- Both drivers were at fault. There may be a limit on how much your insurance company can claim, based on the assigned fault between you and the other driver. You may recover a portion of your deductible, but likely not the full amount.
The Benefits of Subrogation
While it may seem subrogation only benefits your insurance company, there are advantages for injury victims as well. Here are some of these benefits:
- A transfer of risk: A subrogation claim places the risk of failure to recover for a loss from you to your insurance company.
- Minimal involvement: Your insurance company acts as a buffer between you and the third party insurance carrier. You avoid dealing with the third-party directly, thereby avoiding lengthy court processes, mediation, and paperwork.
- Keeps your insurance premiums low: Successful subrogation claims ultimately benefit the bottom line of insurance companies. These cost savings can pass down to you in the form of lower insurance premiums.
There are some instances when the at-fault driver may want to deal with you directly. If that’s the case, they may request you to sign a waiver of subrogation. This waiver prevents your insurance company from pursuing a subrogation claim with the third party.
Some policies won’t allow you to sign a waiver of subrogation. Others may allow it, but you’d have to pay an additional fee. Always check with your insurance policy or personal injury attorney before agreeing to sign this waiver.
Subrogation & Lawsuit Settlement
Subrogation can get complex when the injured party launches a lawsuit against the third party. In this scenario, the insurance company of the injured party has already paid for all or some of the treatment. If you, as the injured party, then decides to seek legal action against the third party, your insurance company may initiate a subrogation action. This action allows them to recover expenses paid out to you previously, straight out of your settlement value.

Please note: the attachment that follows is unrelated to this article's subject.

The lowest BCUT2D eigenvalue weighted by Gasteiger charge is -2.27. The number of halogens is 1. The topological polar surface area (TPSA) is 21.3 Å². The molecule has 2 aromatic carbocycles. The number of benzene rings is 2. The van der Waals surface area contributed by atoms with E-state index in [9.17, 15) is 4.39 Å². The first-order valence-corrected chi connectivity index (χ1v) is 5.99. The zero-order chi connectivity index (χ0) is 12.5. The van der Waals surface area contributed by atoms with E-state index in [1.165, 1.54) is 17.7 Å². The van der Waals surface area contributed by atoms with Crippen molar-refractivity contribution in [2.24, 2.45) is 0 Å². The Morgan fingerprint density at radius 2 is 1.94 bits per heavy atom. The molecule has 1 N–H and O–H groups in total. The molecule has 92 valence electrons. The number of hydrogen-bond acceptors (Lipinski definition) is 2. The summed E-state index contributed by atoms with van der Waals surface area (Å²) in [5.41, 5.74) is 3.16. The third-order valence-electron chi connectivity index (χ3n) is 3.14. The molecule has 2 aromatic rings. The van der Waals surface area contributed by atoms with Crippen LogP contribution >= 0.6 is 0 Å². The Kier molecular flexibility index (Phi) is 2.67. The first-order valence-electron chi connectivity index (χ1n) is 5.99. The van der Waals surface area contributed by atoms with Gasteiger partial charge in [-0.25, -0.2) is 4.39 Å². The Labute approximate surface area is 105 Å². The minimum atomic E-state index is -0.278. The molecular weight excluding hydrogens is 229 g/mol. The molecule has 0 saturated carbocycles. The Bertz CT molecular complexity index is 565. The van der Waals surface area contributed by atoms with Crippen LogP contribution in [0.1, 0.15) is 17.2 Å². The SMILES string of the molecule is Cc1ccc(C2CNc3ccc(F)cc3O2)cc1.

How much you owe your insurance company will depend on a variety of factors, including:
- Insurance plan policy
- How much they’ve already paid for your recovery
- Severity of accident
Ensure you consult with a qualified personal injury attorney who is well-versed in subrogation law within your state.
Understanding what a subrogation claim is and handling insurance companies can be confusing. If you were injured from an accident and would like to understand how subrogation affects your claim, contact us today. Our Nevada personal injury attorney experts will sit down with you in a free one-on-one consultation to assess your situation.
Valiente Mott is a law firm dedicated to helping personal injury victims. We handle all personal injury matters, including, but not limited to, car crashes, defective products, and catastrophic injury. We are compassionate, yet aggressive when protecting personal injury victims and families who lost loved ones in fatal accidents. Learn more about who we are.